Nick and I had both surfed (well, more like tried for me) in other countries and to be honest, it’s not my fave. Mainly because it’s hard and my wimpy arms get sore. But I being on or in the ocean. And stand up paddle boarding (SUP) is great, but I wanted to try something new.


So we booked a SUP surf lesson.


Yes, attempting to surf on a stand-up paddle board. We booked with Tofino Paddle Surf, lined up a babysitter, and headed to Chesterman beach with a group of four beginner SUP surfers and a ridiculously good looking Tofino-cool instructor. Unshaven.


I was a bit naive in thinking it wouldn’t be that hard. It wasn’t impossible, but I just couldn’t catch a wave. After covering the fundamentals, safety, paddling, and technique, out we went into what I would call “medium-sized” waves with our boards (high enough to almost knock you over as you’re walking through them). The next part of the lesson was getting used to stand up paddling on more volatile waters than the calm bays of Hawaii or the flat Okanagan Lake where I live.


So by the time I was ready to catch waves, I had limited time and my wimpy arms failed me again. “Paddle deeper and harder!” yelled hot teacher. Um, OK, whatever you want. But alas, I did not ride a wave in, while my superstar hubby was riding waves in left, right, and centre. WTF? I guess he’s stronger and more talented than me (and also looks really good in a wetsuit).


Even though I didn’t ride a wave like I thought I would, I still loved every moment, because I was on the ocean, in nature, getting exercise, and challenging myself to try something new. Plus I got to (attempt to) SUP surf with two hot babes, so I consider it a success.


tofino must dos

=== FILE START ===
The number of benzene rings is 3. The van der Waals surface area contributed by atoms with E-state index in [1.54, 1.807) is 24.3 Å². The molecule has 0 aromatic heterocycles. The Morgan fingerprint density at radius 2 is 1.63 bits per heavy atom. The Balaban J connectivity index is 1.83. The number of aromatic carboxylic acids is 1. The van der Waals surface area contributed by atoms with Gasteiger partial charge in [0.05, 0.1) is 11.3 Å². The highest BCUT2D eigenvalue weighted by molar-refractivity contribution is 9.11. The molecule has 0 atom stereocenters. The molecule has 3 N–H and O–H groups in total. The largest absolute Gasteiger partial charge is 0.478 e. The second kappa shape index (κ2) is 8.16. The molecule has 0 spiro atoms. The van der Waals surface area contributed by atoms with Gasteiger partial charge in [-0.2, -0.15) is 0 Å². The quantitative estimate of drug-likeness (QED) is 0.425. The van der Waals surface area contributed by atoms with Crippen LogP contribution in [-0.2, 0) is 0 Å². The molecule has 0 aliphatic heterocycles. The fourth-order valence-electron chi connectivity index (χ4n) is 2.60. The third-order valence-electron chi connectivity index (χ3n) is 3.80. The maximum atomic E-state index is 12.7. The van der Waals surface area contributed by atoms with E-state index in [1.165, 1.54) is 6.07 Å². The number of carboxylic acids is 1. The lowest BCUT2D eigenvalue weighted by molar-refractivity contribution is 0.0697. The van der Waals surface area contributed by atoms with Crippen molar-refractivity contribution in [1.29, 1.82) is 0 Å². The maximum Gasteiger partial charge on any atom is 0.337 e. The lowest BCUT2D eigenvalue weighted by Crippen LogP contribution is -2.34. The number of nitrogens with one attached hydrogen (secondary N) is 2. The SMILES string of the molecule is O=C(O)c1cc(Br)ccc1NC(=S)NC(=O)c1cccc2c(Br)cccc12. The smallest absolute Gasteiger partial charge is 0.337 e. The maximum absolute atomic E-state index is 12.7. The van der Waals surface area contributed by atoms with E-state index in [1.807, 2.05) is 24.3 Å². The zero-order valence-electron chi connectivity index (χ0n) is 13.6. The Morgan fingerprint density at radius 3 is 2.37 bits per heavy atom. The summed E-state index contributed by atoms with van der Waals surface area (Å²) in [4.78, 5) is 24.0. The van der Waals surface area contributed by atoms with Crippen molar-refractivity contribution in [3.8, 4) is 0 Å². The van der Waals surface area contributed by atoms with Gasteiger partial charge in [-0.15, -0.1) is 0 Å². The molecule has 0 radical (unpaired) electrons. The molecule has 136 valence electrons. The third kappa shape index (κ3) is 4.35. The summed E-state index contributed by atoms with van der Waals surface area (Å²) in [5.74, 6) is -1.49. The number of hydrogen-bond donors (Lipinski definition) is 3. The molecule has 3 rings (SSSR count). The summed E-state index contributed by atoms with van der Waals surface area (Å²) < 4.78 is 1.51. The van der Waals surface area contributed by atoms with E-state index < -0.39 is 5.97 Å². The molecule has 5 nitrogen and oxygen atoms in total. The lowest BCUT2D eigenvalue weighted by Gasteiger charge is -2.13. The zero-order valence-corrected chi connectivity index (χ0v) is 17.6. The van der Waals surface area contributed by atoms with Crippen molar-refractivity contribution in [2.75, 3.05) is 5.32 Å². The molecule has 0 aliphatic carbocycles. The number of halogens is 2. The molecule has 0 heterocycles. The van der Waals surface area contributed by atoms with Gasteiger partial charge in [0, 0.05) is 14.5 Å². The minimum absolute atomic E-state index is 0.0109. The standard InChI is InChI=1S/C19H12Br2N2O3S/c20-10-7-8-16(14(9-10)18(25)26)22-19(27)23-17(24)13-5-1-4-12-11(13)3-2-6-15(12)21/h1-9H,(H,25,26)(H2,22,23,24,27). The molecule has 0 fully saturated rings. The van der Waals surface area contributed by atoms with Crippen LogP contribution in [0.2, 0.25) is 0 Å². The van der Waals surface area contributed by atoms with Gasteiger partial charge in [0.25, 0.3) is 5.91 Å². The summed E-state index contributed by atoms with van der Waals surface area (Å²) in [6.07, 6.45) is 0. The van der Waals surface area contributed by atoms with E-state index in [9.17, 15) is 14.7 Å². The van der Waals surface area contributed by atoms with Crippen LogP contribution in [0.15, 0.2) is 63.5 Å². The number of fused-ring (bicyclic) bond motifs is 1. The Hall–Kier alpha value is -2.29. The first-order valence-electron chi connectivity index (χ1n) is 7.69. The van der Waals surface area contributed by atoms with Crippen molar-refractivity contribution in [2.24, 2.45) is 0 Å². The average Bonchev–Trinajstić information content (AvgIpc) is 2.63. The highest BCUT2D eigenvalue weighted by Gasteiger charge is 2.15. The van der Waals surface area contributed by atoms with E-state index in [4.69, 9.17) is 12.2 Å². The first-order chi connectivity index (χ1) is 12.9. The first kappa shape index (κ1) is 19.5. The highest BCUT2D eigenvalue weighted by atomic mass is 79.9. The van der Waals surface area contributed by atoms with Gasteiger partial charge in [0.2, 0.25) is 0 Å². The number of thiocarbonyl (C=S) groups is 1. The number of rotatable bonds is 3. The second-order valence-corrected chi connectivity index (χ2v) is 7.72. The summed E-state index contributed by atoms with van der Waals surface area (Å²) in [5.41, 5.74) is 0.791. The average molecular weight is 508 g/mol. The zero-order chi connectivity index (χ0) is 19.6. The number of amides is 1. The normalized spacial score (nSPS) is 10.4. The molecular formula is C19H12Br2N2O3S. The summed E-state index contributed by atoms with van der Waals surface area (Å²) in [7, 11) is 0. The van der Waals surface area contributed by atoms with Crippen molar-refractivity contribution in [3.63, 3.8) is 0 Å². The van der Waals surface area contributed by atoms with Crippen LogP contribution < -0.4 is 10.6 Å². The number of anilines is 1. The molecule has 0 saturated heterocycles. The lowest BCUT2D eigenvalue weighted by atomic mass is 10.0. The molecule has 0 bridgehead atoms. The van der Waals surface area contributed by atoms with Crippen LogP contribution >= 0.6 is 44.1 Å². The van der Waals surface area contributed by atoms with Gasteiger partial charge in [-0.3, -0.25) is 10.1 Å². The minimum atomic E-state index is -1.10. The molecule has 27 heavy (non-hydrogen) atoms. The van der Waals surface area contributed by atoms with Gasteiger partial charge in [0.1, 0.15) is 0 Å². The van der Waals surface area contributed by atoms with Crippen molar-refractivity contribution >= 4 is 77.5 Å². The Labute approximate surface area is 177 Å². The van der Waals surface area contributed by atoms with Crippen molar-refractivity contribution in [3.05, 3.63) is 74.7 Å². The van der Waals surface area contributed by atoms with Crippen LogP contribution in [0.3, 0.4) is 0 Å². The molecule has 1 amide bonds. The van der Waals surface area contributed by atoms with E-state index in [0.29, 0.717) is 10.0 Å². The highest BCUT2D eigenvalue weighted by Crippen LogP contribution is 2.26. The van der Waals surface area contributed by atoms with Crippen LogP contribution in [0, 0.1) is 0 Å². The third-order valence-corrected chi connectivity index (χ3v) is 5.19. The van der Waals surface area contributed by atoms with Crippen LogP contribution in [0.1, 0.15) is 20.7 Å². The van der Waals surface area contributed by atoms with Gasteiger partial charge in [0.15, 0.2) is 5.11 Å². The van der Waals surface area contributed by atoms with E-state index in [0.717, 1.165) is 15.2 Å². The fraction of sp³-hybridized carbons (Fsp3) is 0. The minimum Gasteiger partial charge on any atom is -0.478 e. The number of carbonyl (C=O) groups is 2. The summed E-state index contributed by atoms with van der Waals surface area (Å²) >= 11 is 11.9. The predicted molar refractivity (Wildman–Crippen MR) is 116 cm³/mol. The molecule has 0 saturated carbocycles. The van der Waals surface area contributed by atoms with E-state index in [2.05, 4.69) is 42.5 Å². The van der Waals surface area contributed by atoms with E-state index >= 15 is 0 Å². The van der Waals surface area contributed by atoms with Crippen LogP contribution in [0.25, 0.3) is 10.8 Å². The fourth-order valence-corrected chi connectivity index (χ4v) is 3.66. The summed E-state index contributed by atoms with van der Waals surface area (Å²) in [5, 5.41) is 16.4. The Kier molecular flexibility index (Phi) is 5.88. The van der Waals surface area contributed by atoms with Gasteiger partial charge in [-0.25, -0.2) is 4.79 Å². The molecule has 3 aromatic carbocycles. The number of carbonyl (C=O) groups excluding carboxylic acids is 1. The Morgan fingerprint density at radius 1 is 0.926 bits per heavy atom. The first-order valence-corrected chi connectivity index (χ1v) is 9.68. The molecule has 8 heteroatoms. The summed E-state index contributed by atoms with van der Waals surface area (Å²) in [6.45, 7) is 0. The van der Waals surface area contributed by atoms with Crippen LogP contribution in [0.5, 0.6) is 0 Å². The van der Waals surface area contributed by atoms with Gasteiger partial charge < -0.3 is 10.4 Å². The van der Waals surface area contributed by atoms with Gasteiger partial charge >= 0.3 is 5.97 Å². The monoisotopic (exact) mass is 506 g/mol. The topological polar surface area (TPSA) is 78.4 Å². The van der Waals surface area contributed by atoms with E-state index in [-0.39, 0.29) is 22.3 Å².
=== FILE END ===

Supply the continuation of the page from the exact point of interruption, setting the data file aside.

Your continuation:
Unfortunately we have no photo evidence for this one, so here’s a real SUP surfer in action at Cox Bay


Hot Springs Cove and wildlife watching by boat or seaplane


This is a definite Tofino must do if you like adventure and aren’t on a budget. I grouped the amazing and natural Hot Springs Cove in Maquinna Provincial Park and wildlife watching together as we did them on the same excursion, but you can book them separately. We booked with Ocean Outfitters, who took us on an unforgettable boat trip through Clayoquot Sound.


The boat ride to Maquinna Provincial Park was 1.5 hours. The water was a bit rough, but the boat was covered and no one got seasick. We spotted eagles perched high on trees and sea otters frolicking, popping in and out of the water. We opted to take the “hearty” way home (the outside passage with more volatile waters) to search for whales. Us four wildlife enthusiasts geeked out as we spotted several gray whales popping in and out of the water, whale tail and all. You’ll also have a chance of spotting humpback or orca whales, black bears, dolphins, and sea lions.


Upon arrival, we took a mystical two kilometre walk through the rainforest on a boardwalk to reach the hot springs. Our six-year-old easily did this and our four-year-old only needed to be carried a bit on the way in, but walked the whole way back.


The hot springs are natural hot pools surrounded by rock walls and waterfalls right next to the ocean. It was crowded due to the pools being small, but we wiggled our way around, testing out each pool from hottest to coolest. Cohen won’t even go in hot tubs, so he enjoyed the pool next to the ocean, with the cold water lapping in to cool it down. Us girls soaked in the hottest of the hot. We ate lunch and explored (Cohen loved searching for crabs; Vayla didn’t “ever want to see one again!!!”)


Tofino must dos
Top left: boardwalk to the hot springs; Top right: hot springs waterfalls; Bottom left: Vayla and I in one of the hot pools; Bottom right: whale tail!


Sample fabulous restaurants


Our second babysitter allowed us to have a long and relaxing dinner at the Pointe Restaurant at the Wickaninnish Inn. Perfectly crafted culinary delights paired flawlessly with sommelier recommended wine, and the wonderful service complemented the even better view. It was one of the best dining experiences we’ve probably ever had. The Pointe is perched overlooking Chesterman Beach, with floor to ceiling windows. You won’t regret the halibut.